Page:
HSBC Bank Malta plc kicked off the full-year financial reporting season two weeks ago with the local banking group reporting its highest level of profits since 2016.

Although the profits generated last year totalling €57.3 million pre-tax were boosted by the sizeable reversal of expected credit losses (impairments) mainly attributable to the recovery on a commercial non-performing loan which was largely provided for in prior years, the key highlight of the 2022 financial year was the improvement in the net interest income during the second half of the year.

In fact, HSBC Malta’s net interest income, which is the core business for retail banks, amounted to €62 million in the second half of 2022 (the highest level of semi-annual interest income since 2016) and a significant improvement from the €46.2 million generated in the first six months of 2022.

This is reflective of the sudden change in the interest rate environment in recent months as the overnight deposit facility of the European Central Bank (ECB) improved from negative 0.5 per cent (until 26th July 2022) to positive two per cent as from 21st December 2022.

The prolonged period of historically low interest rates since 2012 presented a challenging environment for the entire European banking sector, especially for those banks with high levels of liquidity such as HSBC Malta. HSBC Malta’s loan-to-deposit ratio deteriorated from a peak of 79 per cent in 2009 to 57 per cent by the end of 2021 as a result of a consistent increase in customer deposits (rising from €4.5 billion in 2012 to just under €6 billion in 2022) while the loan book remained stable at circa €3.2 billion in part due to the de-risking strategy adopted by HSBC Malta and the increasing levels of competition. In view of the subdued interest rate environment (negative rates by the ECB since 2014) coupled with the increasing levels of liquidity, HSBC’s net interest income declined remarkably over the years (from a peak of €133 million in 2012 to below €98 million in 2021) leading to a sharp deterioration in profitability. In fact, pre-tax profits declined from €95 million in 2012 to below €27 million in 2021.

During the start of 2023, the ECB raised its deposit facility again to 2.5 per cent with effect from 8 February and the central bank is widely expected to increase this further to three per cent from next week (16th March 2023). This will automatically benefit all banks across the eurozone as surplus liquidity placed with the ECB will be repriced accordingly generating higher levels of interest income. On the other hand, however, this will also lead to a higher cost of funding for banks as is evident from the more attractive fixed deposits suddenly being made available by most banks in Malta.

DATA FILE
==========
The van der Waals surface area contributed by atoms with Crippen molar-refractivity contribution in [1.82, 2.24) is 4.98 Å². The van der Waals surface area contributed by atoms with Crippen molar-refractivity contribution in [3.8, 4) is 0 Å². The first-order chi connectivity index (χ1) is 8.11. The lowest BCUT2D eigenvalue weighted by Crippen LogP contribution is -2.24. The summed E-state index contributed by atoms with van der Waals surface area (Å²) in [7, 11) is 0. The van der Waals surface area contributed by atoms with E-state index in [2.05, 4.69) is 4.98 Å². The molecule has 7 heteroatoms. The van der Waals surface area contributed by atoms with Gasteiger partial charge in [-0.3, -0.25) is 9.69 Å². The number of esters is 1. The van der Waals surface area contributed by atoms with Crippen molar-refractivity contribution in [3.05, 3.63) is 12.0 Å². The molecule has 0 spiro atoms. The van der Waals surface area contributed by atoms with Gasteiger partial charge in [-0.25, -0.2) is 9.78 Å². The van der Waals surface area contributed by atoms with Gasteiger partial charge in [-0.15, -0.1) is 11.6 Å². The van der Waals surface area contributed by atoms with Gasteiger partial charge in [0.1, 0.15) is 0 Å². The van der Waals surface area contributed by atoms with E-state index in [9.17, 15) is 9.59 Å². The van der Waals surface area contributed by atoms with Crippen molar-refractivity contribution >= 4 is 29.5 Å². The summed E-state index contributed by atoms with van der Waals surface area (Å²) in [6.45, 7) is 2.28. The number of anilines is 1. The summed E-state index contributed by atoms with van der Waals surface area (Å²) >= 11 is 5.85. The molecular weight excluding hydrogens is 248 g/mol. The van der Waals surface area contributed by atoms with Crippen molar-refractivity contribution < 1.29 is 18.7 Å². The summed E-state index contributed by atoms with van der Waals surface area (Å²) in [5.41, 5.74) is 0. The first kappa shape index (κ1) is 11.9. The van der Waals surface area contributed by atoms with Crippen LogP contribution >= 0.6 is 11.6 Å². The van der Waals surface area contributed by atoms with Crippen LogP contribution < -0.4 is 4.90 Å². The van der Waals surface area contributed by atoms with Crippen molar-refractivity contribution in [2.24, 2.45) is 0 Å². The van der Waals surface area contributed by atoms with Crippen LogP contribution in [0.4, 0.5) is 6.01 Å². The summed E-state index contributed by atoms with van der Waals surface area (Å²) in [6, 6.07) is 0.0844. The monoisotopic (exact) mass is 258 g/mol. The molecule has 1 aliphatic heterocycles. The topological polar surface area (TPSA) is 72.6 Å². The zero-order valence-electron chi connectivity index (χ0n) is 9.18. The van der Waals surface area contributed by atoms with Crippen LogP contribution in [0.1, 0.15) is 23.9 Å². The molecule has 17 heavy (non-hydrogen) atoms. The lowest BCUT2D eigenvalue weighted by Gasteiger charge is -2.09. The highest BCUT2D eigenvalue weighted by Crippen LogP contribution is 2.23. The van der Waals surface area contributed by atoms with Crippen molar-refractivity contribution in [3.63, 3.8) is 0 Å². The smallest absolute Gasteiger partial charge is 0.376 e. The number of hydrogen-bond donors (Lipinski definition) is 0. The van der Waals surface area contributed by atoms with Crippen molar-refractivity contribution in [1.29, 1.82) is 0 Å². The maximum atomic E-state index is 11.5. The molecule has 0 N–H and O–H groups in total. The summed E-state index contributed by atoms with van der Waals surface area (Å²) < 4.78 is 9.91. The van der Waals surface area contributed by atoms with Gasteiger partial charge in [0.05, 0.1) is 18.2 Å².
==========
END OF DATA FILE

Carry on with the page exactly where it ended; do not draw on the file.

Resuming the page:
The other interesting aspect of HSBC Malta’s announcement two weeks ago was the reduction in the dividend payout ratio to 35 per cent from 45 per cent the previous year. The bank explained that this reduced payout takes into consideration the adverse price movements on financial instruments (which negatively impacted the bank’s capital base by an amount of €23.2 million but which was not reflected in the income statement) as well as the additional capital requirements in the years ahead, including higher buffers to HSBC Malta’s concentration risks.

On the other hand, however, the absolute dividend being distributed in the weeks ahead of €0.0364 per share is the highest dividend since that in respect of the 2018 financial year and comes after a three-year period of very subdued distributions to HSBC Malta shareholders.

In recent years, HSBC Malta was one of the few companies to have consistently provided the market with quarterly key financial indicators. The financial highlights for the first quarter of 2023 that will be published during the month of May would be interesting in order to gauge the extent of the continued positive impact flowing into the bank’s financial performance from the additional interest rate hike in February 2023. Moreover, this should become even more evident once HSBC Malta publishes its detailed interim financial statements in summer. Since HSBC Holdings have already indicated that their half-year financials will be published on 1st August, then HSBC Malta will also issue their interim financials on the same day as has been the customary practice over the years.

The large upturn in the global interest rate environment represents a major challenge for several companies with high levels of debt which could also have implications for the banking sector through the need for additional bad debt provisions. However, the higher level of interest rates represents a tailwind for all eurozone banks including HSBC Malta following a very difficult period for the banking sector as interest rates were subdued for several years and regulatory costs spiked leading to very minimal shareholder returns. The 2023 interim reporting season next summer should therefore clearly show the overall beneficial impact of the new interest rate environment for the banking sector.

Read more of Mr Rizzo’s insights at Rizzo Farrugia (Stockbrokers)

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